Money for the Kids

I have failed at the pocket money thing. Ask our kids and some of them may recall various different schemes we have had to distribute pocket money over the years. The bottom line is that we need to be consistent and I forget. We don’t encourage the kids to spend a lot of money and we have a framework of sorts in place for purchasing big ticket items. But is is holidays and the kids will have the opportunity to travel and see new things and no doubt want to purchase a trinket or treasure, a game or a book.

So I have been thinking about pocket money again. Some things I know need to be foundational. We are a busy, large family and there are a lot of chores and household jobs to do each day. Again we are not good at implementing a routine on this, but in essence pocket money should not be linked to doing chores. We all need to regularly contribute to how our household runs. I also know that pocket money needs to be age appropriate and that as parents we need to make suggestions for how it is to be used.

I love the SAVE SPEND SHARE approach that Michael Grose advocates. With  little and big people it would seem that having three jars (not boxes, piggy banks or purses) that are clearly labelled works best.

Giving children pocket money is an opportunity to encourage kids to save – for a range of larger items that they need to contribute to like a bike or a new basket ball, to spend – a sweet treat, a new book or some Smiggle stationary and share – contribute to the the family’s sponsor child, charity or missionary friend you support doing work overseas.

The aim is to encourage children to be independent and to understand that having money is an opportunity to exercise responsibility. Being given pocket money is not an invitation to spend more, want more or have more. In fact it should have the opposite effect. We want to reduce covetousness and create opportunities to communicate with our kids about how money works in this world – for good and bad.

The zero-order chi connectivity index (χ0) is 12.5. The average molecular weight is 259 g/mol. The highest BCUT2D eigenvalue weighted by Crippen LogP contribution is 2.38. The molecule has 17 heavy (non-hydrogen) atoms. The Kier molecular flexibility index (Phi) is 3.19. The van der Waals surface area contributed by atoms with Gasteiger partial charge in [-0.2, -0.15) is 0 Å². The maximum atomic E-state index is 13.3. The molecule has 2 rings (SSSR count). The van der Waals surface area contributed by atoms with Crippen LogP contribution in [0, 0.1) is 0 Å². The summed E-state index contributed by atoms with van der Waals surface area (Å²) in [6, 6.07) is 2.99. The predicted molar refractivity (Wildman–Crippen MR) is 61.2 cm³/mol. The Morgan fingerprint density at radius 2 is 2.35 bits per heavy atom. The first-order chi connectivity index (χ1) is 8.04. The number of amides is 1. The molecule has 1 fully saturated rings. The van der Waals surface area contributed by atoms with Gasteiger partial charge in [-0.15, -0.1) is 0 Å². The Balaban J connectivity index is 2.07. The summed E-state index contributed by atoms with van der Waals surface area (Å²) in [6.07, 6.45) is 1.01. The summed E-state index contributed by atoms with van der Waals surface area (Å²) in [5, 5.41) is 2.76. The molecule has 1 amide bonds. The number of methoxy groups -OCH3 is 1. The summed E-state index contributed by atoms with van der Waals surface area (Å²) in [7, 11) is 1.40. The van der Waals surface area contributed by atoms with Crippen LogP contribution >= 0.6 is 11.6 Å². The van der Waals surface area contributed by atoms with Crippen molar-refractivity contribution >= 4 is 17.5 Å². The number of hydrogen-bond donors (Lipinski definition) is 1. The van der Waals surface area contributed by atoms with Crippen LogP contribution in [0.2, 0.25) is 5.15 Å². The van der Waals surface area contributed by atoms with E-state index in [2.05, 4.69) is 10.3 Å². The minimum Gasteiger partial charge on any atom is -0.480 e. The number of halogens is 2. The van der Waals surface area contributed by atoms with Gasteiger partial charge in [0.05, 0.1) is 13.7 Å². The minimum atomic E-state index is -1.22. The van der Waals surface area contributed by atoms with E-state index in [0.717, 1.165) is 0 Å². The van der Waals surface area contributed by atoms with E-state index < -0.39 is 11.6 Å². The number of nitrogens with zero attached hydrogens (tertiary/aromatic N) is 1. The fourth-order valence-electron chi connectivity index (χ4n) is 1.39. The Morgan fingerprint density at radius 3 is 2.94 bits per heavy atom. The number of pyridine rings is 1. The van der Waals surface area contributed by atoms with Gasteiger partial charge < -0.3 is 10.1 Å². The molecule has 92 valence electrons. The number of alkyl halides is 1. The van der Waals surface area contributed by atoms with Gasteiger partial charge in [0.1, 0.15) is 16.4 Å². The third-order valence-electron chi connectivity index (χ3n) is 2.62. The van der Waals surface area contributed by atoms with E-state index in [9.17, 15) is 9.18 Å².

The BIG question is how much do you give your kids? This is one area where being fair seems unfair. The four year old should not get the same amount as the 13 year old.

So what do you do? Mums, Dads, Grandparents, friends …….. share your wisdom.


We don’t do sleepovers. Well not the regular school buddy kind. It seems that the chapter on “sleepovers” was missing in our parenting manual early on and we learnt the hard way. Being busy, working and juggling small children our oldest did go to the odd sleepover party. And there was little sleep, a random choice of television viewing and various adults present whom we did not know. Mostly he did not have a great time.

Having a small tribe of children now, we have made a blanket rule – no sleepovers. Until 10 years. There are exceptions with family and super close friends, if the occasion demands. But regularly we don’t encourage it and quite frankly the kids are fine with it. They know it is our family rule, so I now have mums ring me to negotiate how our little one can attend the 6 year old party but not stay over. It provides me with an opportunity to explain why we have the rule in place and to admit it is often easier to have all kids under one roof (no extra taxi runs).

Michael Grose has some interesting ideas on the sleepover. It can be good practice for independence and socialisation, but we do have a duty of care. Kids still wake up scared, at home. They have bad dreams, get sick and have unexplained anxieties. There are no hard and fast rules about sleepovers, but I think it is important to know your child and determine what your family culture and philosophy will tolerate.

This family rule has led to conversations about how we, as a family get to know our children’s friends and their families. We want to offer welcome and hospitality to the whole family. Sometimes people are nervous about this, but more often than not an invitation to the entire family is accepted eagerly. So rather than doing sleepovers do family overs, for meals conversation and welcome.